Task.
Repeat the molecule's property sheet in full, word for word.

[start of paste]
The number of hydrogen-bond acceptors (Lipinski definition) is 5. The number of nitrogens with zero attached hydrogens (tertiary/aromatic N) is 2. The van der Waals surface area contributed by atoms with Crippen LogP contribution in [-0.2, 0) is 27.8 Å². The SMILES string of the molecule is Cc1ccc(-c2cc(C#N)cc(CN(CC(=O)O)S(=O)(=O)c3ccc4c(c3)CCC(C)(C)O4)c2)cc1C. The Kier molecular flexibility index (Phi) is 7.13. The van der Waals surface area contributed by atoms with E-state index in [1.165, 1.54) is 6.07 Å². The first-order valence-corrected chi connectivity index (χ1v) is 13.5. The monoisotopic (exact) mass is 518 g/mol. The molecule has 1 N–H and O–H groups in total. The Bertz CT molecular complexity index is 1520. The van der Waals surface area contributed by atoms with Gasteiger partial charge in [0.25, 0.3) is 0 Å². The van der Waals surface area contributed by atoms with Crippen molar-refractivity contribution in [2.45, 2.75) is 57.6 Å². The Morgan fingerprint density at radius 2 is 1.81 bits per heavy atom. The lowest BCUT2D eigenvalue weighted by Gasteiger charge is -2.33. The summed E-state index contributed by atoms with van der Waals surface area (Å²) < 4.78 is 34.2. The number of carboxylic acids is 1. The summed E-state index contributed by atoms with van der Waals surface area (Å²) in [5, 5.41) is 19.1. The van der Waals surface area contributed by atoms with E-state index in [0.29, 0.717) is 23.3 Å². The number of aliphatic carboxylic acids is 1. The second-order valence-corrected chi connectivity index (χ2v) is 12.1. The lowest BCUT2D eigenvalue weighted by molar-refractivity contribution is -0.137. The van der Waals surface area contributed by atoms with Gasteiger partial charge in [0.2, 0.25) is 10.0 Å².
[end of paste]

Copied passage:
The number of hydrogen-bond acceptors (Lipinski definition) is 5. The number of nitrogens with zero attached hydrogens (tertiary/aromatic N) is 2. The van der Waals surface area contributed by atoms with Crippen LogP contribution in [-0.2, 0) is 27.8 Å². The SMILES string of the molecule is Cc1ccc(-c2cc(C#N)cc(CN(CC(=O)O)S(=O)(=O)c3ccc4c(c3)CCC(C)(C)O4)c2)cc1C. The Kier molecular flexibility index (Phi) is 7.13. The van der Waals surface area contributed by atoms with E-state index in [1.165, 1.54) is 6.07 Å². The first-order valence-corrected chi connectivity index (χ1v) is 13.5. The monoisotopic (exact) mass is 518 g/mol. The molecule has 1 N–H and O–H groups in total. The Bertz CT molecular complexity index is 1520. The van der Waals surface area contributed by atoms with Gasteiger partial charge in [0.25, 0.3) is 0 Å². The van der Waals surface area contributed by atoms with Crippen molar-refractivity contribution in [2.45, 2.75) is 57.6 Å². The Morgan fingerprint density at radius 2 is 1.81 bits per heavy atom. The lowest BCUT2D eigenvalue weighted by Gasteiger charge is -2.33. The summed E-state index contributed by atoms with van der Waals surface area (Å²) < 4.78 is 34.2. The number of carboxylic acids is 1. The summed E-state index contributed by atoms with van der Waals surface area (Å²) in [5, 5.41) is 19.1. The van der Waals surface area contributed by atoms with E-state index in [0.29, 0.717) is 23.3 Å². The number of aliphatic carboxylic acids is 1. The second-order valence-corrected chi connectivity index (χ2v) is 12.1. The lowest BCUT2D eigenvalue weighted by molar-refractivity contribution is -0.137. The van der Waals surface area contributed by atoms with Gasteiger partial charge in [0.2, 0.25) is 10.0 Å².